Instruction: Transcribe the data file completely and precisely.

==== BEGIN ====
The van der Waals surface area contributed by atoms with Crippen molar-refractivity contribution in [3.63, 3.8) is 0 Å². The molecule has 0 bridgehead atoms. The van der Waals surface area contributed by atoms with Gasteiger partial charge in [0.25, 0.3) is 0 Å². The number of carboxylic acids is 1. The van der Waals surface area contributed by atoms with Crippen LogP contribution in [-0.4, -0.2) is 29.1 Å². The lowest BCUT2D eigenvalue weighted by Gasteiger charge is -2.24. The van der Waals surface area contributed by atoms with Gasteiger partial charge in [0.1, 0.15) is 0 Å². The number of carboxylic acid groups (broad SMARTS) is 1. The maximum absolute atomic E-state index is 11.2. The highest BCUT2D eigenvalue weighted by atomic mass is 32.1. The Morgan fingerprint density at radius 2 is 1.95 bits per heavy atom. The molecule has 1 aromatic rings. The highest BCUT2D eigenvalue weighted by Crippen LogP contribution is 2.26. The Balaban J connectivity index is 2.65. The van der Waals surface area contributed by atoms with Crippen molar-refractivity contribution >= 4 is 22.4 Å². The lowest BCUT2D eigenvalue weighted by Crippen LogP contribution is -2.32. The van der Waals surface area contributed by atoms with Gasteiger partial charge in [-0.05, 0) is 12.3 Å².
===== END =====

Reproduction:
The van der Waals surface area contributed by atoms with Crippen molar-refractivity contribution in [3.63, 3.8) is 0 Å². The molecule has 0 bridgehead atoms. The van der Waals surface area contributed by atoms with Gasteiger partial charge in [0.25, 0.3) is 0 Å². The number of carboxylic acids is 1. The van der Waals surface area contributed by atoms with Crippen LogP contribution in [-0.4, -0.2) is 29.1 Å². The lowest BCUT2D eigenvalue weighted by Gasteiger charge is -2.24. The van der Waals surface area contributed by atoms with Gasteiger partial charge in [0.1, 0.15) is 0 Å². The number of carboxylic acid groups (broad SMARTS) is 1. The maximum absolute atomic E-state index is 11.2. The highest BCUT2D eigenvalue weighted by atomic mass is 32.1. The Morgan fingerprint density at radius 2 is 1.95 bits per heavy atom. The molecule has 1 aromatic rings. The highest BCUT2D eigenvalue weighted by Crippen LogP contribution is 2.26. The Balaban J connectivity index is 2.65. The van der Waals surface area contributed by atoms with Crippen molar-refractivity contribution >= 4 is 22.4 Å². The lowest BCUT2D eigenvalue weighted by Crippen LogP contribution is -2.32. The van der Waals surface area contributed by atoms with Gasteiger partial charge in [-0.05, 0) is 12.3 Å².